Magazine article Feminist Collections: A Quarterly of Women's Studies Resources

Considering Housework: An Uneven Anthology

Magazine article Feminist Collections: A Quarterly of Women's Studies Resources

Considering Housework: An Uneven Anthology

Article excerpt

Elizabeth Patton & Mimi Choi, eds., HOME SWEAT HOME: PERSPECTIVES ON HOUSEWORK & MODERN RELATIONSHIPS. Rowman & Littlefield, 2014, notes, bibl. index. $72.00, ISBN 978-1442229693.

I grew up in the 1950s and came of age in the heady consciousness-raising phase of second-wave feminism. I was acutely aware of expected gender roles, and it was a given that my partners and I would share housework. My scholarship focused on issues related to "background history" and the often-trivialized realities of the domestic sphere. Nevertheless, I still struggled through the years with inconsistencies --push-pulls between my ideals, preferences, and experiences. So it was exciting recently to encounter a volume devoted to attitudes about housework.

Home Sweat Home: Perspectives on Housework & Modern Relationships was not completely satisfying. Editors Elizabeth Patton and Mimi Choi explain that the anthology began with a session at the Popular/American Culture Association conference in 2012. Previously unacquainted academics from different fields--English, media/communications, gender and women's studies --responded to a call for papers and bonded over their common interest. The resulting essays are uneven, but they approach the topic from a refreshing variety of starting points. Their discussions, which range from the vision of domestic technology expressed in the political discourse of the 1960s "Kitchen Debates" to analysis of housework depicted in the animated film The Incredibles, leave strong impressions. Ultimately, however, they are about images rather than under lying reasons and issues. While the editors' objective was "to wrest and make visible the awkward issues from the margins" and "enlarge the discourse" about housework (p. xv), it is unclear how that expansion is taking place. As they plaintively conclude, "we may feel not very far from" Betty Friedan's 1963 articulation of the discontented housewife in The Feminine Mystique. "Will it take another fifty years to really resolve the issue of housework?" (p. xxii).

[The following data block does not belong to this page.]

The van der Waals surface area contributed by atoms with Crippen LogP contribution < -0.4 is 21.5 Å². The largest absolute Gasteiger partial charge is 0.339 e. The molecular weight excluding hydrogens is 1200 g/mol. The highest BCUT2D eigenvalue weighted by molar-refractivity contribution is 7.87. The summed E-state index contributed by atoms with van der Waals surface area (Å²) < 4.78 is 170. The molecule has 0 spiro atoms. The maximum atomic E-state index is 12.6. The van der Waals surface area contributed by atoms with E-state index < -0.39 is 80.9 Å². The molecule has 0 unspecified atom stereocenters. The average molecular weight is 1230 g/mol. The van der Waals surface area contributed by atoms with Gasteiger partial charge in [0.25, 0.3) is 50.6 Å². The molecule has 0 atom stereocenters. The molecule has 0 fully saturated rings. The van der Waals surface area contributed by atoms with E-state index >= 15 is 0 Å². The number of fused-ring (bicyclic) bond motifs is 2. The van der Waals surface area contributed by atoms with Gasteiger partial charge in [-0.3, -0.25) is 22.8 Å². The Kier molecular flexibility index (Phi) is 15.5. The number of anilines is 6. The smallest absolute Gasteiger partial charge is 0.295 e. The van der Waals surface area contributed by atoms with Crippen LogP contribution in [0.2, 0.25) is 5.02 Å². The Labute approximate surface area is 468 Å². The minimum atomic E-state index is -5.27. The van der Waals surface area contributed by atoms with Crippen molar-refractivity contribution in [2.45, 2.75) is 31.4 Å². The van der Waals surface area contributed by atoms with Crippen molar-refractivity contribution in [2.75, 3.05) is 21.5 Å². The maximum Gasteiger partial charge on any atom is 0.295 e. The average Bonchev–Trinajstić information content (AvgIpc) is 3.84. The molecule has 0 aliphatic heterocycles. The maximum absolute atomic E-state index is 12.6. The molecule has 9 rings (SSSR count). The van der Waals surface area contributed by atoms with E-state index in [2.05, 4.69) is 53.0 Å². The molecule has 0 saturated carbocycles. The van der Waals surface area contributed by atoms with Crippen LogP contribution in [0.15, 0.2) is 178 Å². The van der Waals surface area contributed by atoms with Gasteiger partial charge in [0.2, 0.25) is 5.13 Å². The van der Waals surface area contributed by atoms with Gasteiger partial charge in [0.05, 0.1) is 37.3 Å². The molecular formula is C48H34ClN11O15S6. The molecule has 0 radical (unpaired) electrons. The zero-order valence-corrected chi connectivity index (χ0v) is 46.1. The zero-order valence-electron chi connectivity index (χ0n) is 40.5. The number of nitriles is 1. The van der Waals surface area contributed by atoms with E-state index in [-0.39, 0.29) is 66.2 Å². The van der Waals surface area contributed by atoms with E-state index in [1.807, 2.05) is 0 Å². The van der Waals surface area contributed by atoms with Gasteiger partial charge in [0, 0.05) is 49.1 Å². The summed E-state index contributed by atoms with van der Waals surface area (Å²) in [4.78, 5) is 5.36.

Many of the essays demonstrate that the idealized domestic image (a "home-cooked meal and an attractive maternal figure" [p. xv]) still persists, despite the prevalence of dual-income households. Why is that image so tenacious? The editors argue that the prevalent attitude about housework--that it is "invisible, marginalized and devalued"--can be traced to the Industrial Revolution (pp. xiv--xv), when concepts of work and home were bifurcated for the first time. The scope of Home Sweat Home purportedly extends from the Victorian era to the present. None of the essays actually covers anything before the twentieth century, but the well-written introduction provides some important historical context. Unfortunately, neither the editors nor the contributors consider why this industrial-era model would endure in our post-industrial, post-modern society.

One of the weaknesses of the book is that housework is never defined or delimited. Often it is the physical labor of taking care of the house that is considered, but sometimes the term is conflated with the idea of homemaker (this was a Victorian construct--a homemaker was not the laborer, but the moral and emotional "light of the home"). Nicola Goes "Snapshot Photography, Women's Domestic Work, and the 'Kodak Moment,' 1910s--1960s," for example, argues that with the availability of inexpensive cameras, photography became part of women's domestic work. They acted as family historians, who documented and memorialized homey scenes. This fascinating, compellingly illustrated essay tells us much about the construction of meaning, but it is not about household drudgery or an endless task like dishwashing.

Childcare/childrearing is similarly subsumed into housework in some, but not all, of the essays. In what seems a particular outlier, "Kuaering 'Home' in Ang Lee's The Wedding Banquet, " Gust Yep and Ryan Lescure look at concepts of home in the light of queer theory and transnational sensibility. …

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